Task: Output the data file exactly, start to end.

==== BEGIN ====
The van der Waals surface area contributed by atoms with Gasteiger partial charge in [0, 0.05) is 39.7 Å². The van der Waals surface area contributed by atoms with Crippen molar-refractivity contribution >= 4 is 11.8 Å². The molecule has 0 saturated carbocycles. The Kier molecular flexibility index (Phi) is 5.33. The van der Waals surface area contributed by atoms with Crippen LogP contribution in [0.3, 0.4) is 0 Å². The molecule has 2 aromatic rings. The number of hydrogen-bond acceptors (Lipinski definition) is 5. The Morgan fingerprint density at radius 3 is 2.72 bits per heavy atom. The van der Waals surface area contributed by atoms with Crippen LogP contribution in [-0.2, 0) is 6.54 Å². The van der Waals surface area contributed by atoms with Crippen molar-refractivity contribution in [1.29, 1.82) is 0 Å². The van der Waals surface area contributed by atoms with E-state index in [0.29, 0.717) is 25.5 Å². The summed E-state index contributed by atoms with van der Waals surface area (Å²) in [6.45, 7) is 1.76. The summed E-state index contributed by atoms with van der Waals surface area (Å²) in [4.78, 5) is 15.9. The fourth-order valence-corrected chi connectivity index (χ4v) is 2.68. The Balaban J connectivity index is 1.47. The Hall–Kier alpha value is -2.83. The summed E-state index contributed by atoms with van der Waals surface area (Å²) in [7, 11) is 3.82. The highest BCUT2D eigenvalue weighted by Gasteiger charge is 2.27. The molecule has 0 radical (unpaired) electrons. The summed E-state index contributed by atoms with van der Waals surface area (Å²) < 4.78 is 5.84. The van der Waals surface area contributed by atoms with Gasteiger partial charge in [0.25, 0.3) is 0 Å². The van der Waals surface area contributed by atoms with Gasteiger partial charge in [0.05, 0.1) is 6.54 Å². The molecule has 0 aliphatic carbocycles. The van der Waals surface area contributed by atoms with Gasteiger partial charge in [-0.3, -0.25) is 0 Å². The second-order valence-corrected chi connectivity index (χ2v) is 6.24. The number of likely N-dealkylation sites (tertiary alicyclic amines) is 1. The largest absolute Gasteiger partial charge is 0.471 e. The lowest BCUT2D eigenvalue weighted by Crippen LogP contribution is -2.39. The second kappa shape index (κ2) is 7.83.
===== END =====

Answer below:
The van der Waals surface area contributed by atoms with Gasteiger partial charge in [0, 0.05) is 39.7 Å². The van der Waals surface area contributed by atoms with Crippen molar-refractivity contribution >= 4 is 11.8 Å². The molecule has 0 saturated carbocycles. The Kier molecular flexibility index (Phi) is 5.33. The van der Waals surface area contributed by atoms with Crippen LogP contribution in [0.3, 0.4) is 0 Å². The molecule has 2 aromatic rings. The number of hydrogen-bond acceptors (Lipinski definition) is 5. The Morgan fingerprint density at radius 3 is 2.72 bits per heavy atom. The van der Waals surface area contributed by atoms with Crippen LogP contribution in [-0.2, 0) is 6.54 Å². The van der Waals surface area contributed by atoms with Crippen molar-refractivity contribution in [1.29, 1.82) is 0 Å². The van der Waals surface area contributed by atoms with E-state index in [0.29, 0.717) is 25.5 Å². The summed E-state index contributed by atoms with van der Waals surface area (Å²) in [6.45, 7) is 1.76. The summed E-state index contributed by atoms with van der Waals surface area (Å²) in [4.78, 5) is 15.9. The fourth-order valence-corrected chi connectivity index (χ4v) is 2.68. The Balaban J connectivity index is 1.47. The Hall–Kier alpha value is -2.83. The summed E-state index contributed by atoms with van der Waals surface area (Å²) in [7, 11) is 3.82. The highest BCUT2D eigenvalue weighted by Gasteiger charge is 2.27. The molecule has 0 radical (unpaired) electrons. The summed E-state index contributed by atoms with van der Waals surface area (Å²) < 4.78 is 5.84. The van der Waals surface area contributed by atoms with Gasteiger partial charge in [0.25, 0.3) is 0 Å². The van der Waals surface area contributed by atoms with Gasteiger partial charge in [0.05, 0.1) is 6.54 Å². The molecule has 0 aliphatic carbocycles. The van der Waals surface area contributed by atoms with Gasteiger partial charge in [-0.3, -0.25) is 0 Å². The second-order valence-corrected chi connectivity index (χ2v) is 6.24. The number of likely N-dealkylation sites (tertiary alicyclic amines) is 1. The largest absolute Gasteiger partial charge is 0.471 e. The lowest BCUT2D eigenvalue weighted by Crippen LogP contribution is -2.39. The second kappa shape index (κ2) is 7.83.